This perspective article is an opportunity to explain a new genetic finding for late-onset Alzheimer s disease (LOAD). This invited perspective is specifically writtenfor physicians and scientists who are interested in LOAD, but it may be relevant to those interested in identifying susceptibility variants for other complex diseases. The significant finding discussed here is that a variable–length, deoxythymidine homopolymer (poly-T) within intron 6 of the TOMM40 gene is associated with the age of onset of LOAD . This result was obtained with a phylogenetic study of the genetic polymorphisms that reside within the linkage disequilibrium [LD] block that contains TOMM40, APOE, and APOC1 genes on each chromosome from patients with LOAD and age-matched subjects without disease. While the data will have diagnostic, prognostic and therapeutic strategy implications, this perspective is meant to place the inheritance pattern for this complex human disease into context, and to highlight the potential utility of applying phylogenetic tools to the study of the genetics of complex diseases.
Finding biomarkers constitutes a crucial step for early detection of Alzheimer's disease (AD). Brain imaging techniques have revealed structural alterations in the brain that may be phenotypic in preclinical AD. The most prominent polymorphism that has been associated with AD and related neural changes is the Apolipoprotein E (APOE) ε4. The translocase of outer mitochondrial membrane 40 (TOMM40), which is in linkage disequilibrium with APOE, has received increasing attention as a promising gene in AD. TOMM40 also impacts brain areas vulnerable in AD, by downstream apoptotic processes that forego extracellular amyloid beta aggregation. The present paper aims to extend on the mitochondrial influence in AD pathogenesis and we propose a TOMM40-induced disconnection of the medial temporal lobe. Finally, we discuss the possibility of mitochondrial dysfunction being the earliest pathophysiological event in AD, which indeed is supported by recent findings.
Currently the ε4 allele of the apolipoprotein E gene (APOE) is the strongest genetic risk factor for late onset Alzheimer's disease (AD). However, inheritance of the APOE ε 4 allele is not necessary or sufficient for the development of AD. Genetic evidence suggests that multiple loci in a 70 kb region surrounding APOE are associated with AD risk. Even though these loci could represent surrogate markers in linkage disequilibrium with APOE ε4 allele, they could also contribute biological effects independent of the APOE ε4 allele. Our previous study identified multiple SNPs upstream from APOE that are associated with cerebrospinal fluid apoE levels, suggesting that a haplotype structure proximal to APOE can influence apoE expression. In this study, we examined apoE expression in human post-mortem brain (PMB), and constructed chromosome-phase-separated haplotypes of the APOE proximal region to evaluate their effect on PMB apoE expression. ApoE protein expression was found to differ among AD brain regions and to differ between AD and control hippocampus. In addition, an extended APOE proximal haplotype structure, spanning from the TOMM40 gene to the APOE promoter, may modulate apoE expression in a brain region-specific manner and may influence AD disease status. In conclusion, this haplotype-phenotype analysis of apoE expression in PMB suggests that either; (1) the cis-regulation of APOE expression levels extends far upstream of the APOE promoter or (2) an APOE ε4 allele independent mechanism involving the TOMM40 gene plays a role in the risk of AD.
Alzheimer's disease; APOE; post-mortem brain; TOMM40
Abnormalities of the hypothalamic-pituitary-adrenal (HPA) axis have been reported in subjects with Alzheimer’s disease (AD) and may include increased cerebrospinal fluid (CSF) cortisol concentrations. Moreover, presence of the APOE ε4 allele, which is an established risk factor for the development of AD, has been shown to associate with higher CSF cortisol levels, especially in AD sufferers. In this study, we examined whether TOMM40 variants, which have been reported to influence age of onset of AD, also had an effect on CSF cortisol levels, in healthy, cognitively intact individuals with or without APOE ε4. In our results, the increase in CSF cortisol associated with the presence of the APOE ε4 allele was only detected when a short TOMM40 poly-T variant, shown to associate with later age of onset of AD in ε4 carriers, was not when present. These results are consistent with previous reports (e.g., Roses et al. 2009) suggesting that TOMM40 poly-T variants influence the effects of APOE alleles.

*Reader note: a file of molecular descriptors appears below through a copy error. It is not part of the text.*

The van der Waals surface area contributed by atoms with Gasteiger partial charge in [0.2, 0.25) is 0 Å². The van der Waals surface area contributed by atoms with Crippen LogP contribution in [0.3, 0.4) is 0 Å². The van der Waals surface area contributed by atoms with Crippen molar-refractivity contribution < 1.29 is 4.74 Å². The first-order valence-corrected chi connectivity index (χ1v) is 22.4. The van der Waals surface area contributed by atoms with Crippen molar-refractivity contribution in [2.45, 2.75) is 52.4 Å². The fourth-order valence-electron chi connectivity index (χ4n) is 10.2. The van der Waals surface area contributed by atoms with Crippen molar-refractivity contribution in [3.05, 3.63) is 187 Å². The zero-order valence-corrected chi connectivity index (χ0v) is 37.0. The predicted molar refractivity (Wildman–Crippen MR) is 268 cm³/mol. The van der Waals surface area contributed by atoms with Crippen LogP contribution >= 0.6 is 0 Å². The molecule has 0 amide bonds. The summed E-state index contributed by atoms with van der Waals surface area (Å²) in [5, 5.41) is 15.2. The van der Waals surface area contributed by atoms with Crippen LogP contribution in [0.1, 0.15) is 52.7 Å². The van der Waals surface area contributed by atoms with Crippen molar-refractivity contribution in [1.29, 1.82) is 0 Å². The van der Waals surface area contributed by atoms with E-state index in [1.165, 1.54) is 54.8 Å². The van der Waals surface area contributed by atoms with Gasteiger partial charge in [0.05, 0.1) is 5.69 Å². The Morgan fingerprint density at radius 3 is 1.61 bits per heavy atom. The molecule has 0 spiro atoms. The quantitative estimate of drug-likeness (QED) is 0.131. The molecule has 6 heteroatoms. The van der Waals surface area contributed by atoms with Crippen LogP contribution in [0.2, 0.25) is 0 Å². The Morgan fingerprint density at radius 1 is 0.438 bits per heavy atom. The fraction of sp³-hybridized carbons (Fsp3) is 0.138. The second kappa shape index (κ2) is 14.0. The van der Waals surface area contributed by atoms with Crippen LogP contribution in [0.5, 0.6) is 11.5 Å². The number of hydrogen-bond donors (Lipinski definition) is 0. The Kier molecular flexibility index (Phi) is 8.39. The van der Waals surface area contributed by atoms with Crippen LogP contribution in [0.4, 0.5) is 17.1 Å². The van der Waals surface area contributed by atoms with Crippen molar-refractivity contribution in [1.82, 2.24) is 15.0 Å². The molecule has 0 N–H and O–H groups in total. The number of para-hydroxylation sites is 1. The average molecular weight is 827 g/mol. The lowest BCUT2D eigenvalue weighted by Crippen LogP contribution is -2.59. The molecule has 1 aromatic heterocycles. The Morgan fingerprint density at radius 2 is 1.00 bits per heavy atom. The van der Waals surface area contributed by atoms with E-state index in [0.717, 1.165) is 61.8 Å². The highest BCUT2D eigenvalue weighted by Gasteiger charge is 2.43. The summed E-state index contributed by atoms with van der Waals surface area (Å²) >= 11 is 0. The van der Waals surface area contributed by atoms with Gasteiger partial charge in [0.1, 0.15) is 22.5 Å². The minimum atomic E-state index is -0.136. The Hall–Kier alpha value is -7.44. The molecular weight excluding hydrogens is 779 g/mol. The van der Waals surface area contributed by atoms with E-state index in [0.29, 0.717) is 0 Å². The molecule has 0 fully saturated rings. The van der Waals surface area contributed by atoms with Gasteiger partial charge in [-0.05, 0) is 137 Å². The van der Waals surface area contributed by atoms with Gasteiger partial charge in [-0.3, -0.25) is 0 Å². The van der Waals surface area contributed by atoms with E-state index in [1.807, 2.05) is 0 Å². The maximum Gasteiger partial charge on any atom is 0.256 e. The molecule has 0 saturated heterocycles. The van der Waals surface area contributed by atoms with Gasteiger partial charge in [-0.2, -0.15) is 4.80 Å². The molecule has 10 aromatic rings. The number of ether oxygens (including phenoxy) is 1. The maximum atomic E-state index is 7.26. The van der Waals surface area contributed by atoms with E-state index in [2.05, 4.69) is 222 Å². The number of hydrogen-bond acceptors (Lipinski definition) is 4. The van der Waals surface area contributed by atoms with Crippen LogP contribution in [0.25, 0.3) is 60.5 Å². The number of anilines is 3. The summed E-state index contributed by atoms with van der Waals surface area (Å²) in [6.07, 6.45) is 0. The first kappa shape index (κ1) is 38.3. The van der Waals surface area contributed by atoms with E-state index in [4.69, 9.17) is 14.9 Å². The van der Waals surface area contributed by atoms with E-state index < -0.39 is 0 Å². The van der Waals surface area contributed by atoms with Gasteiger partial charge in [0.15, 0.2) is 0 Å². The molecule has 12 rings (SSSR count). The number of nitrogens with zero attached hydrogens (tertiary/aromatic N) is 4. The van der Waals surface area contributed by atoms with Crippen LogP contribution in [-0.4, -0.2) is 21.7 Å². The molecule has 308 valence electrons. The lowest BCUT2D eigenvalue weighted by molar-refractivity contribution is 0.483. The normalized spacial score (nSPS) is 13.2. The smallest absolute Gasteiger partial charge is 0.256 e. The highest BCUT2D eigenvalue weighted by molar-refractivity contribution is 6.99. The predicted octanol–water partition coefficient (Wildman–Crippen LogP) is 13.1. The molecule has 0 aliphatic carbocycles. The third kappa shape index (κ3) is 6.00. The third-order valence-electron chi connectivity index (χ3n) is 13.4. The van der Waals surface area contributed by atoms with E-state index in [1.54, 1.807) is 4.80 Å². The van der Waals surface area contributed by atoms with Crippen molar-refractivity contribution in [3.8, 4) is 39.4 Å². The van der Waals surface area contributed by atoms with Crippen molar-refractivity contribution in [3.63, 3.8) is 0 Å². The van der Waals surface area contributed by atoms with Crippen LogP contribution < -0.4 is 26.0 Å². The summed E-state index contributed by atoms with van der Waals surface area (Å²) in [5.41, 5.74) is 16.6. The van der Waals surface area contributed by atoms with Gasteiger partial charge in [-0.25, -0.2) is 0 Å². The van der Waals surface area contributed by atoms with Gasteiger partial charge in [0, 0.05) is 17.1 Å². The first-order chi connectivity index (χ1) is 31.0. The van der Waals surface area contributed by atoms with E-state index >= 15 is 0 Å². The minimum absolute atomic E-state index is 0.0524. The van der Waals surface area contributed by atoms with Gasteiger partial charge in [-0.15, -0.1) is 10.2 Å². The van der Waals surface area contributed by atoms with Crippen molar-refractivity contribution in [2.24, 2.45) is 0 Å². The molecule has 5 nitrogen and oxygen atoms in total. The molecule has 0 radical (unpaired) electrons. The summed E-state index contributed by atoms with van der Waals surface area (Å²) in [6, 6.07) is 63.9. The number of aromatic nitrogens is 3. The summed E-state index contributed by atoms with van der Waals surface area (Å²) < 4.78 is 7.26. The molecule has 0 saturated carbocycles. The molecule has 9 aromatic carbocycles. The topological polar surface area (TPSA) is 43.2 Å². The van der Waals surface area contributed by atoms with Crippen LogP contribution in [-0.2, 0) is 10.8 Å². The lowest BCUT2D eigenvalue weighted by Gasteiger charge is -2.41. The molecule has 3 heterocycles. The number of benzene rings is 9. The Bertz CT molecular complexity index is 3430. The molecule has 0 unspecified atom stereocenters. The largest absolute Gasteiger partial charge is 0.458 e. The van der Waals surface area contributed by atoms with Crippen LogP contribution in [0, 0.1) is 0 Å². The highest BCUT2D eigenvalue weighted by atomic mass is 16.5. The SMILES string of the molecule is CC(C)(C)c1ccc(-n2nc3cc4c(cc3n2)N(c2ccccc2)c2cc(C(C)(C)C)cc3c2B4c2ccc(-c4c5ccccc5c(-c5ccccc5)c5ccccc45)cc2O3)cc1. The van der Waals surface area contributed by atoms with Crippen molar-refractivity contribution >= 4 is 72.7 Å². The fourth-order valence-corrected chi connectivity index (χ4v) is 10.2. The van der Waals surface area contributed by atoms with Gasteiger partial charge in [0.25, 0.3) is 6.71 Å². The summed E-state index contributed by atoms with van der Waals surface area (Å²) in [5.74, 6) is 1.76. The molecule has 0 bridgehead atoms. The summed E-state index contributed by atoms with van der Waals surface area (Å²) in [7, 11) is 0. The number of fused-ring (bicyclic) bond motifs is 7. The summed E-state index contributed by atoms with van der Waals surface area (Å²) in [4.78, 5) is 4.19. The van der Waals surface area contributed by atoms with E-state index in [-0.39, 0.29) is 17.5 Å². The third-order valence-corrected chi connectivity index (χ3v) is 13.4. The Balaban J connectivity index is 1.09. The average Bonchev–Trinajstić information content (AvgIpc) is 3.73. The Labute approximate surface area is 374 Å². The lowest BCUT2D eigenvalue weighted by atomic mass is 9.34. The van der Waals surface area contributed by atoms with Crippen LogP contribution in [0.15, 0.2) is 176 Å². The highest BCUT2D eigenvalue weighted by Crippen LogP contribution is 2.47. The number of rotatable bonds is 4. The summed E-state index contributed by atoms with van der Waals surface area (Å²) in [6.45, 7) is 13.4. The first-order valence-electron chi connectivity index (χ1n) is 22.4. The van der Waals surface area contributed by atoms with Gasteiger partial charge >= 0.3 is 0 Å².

TOMM40 poly-T; APOE; cerebrospinal fluid; cortisol; Alzheimer’s disease; hippocampus
We previously discovered that a polymorphic, deoxythymidine-homopolymer (poly-T, rs10524523) in intron 6 of the TOMM40 gene is associated with age-of-onset of Alzheimer's disease and with cognitive performance in elderly. Three allele groups were defined for rs10524523, hereafter ‘523’, based on the number of ‘T’-residues: ‘Short’ (S, T≤19), ‘Long’ (L, 20≤T≤29) and ‘Very Long’ (VL, T≥30). Homopolymers, particularly long homopolymers like ‘523’, are difficult to genotype because ‘slippage’ occurs during PCR-amplification. We initially genotyped this locus by PCR-amplification followed by Sanger-sequencing. However, we recognized the need to develop a higher-throughput genotyping method that is also accurate and reliable. Here we describe a new ‘523’ genotyping assay that is simple and inexpensive to perform in a standard molecular genetics laboratory. The assay is based on the detection of differences in PCR-fragment length using capillary electrophoresis. We discuss technical problems, solutions, and the steps taken for validation. We employed the novel assay to investigate the ‘523’ allele frequencies in different ethnicities. Whites and Hispanics have similar frequencies of S/L/VL alleles (0.45/0.11/0.44 and 0.43/0.09/0.48, respectively). In African-Americans, the frequency of the L-allele (0.10) is similar to Whites and Hispanics; however, the S-allele is more prevalent (0.65) and the VL-allele is concomitantly less frequent (0.25). The allele frequencies determined using the new methodology are compared to previous reports for Ghanaian, Japanese, Korean and Han Chinese cohorts. Finally, we studied the linkage pattern between TOMM40-‘523’ and APOE alleles. In Whites and Hispanics, consistent with previous reports, the L is primarily linked to ε4, while the majority of the VL and S are linked to ε3. Interestingly, in African-Americans, Ghanaians and Japanese, there is an increased frequency of the ‘523’S-APOEε4 haplotype. These data may be used as references for ‘523’ allele and ‘523’-APOE haplotype frequencies in diverse populations for the design of research studies and clinical trials.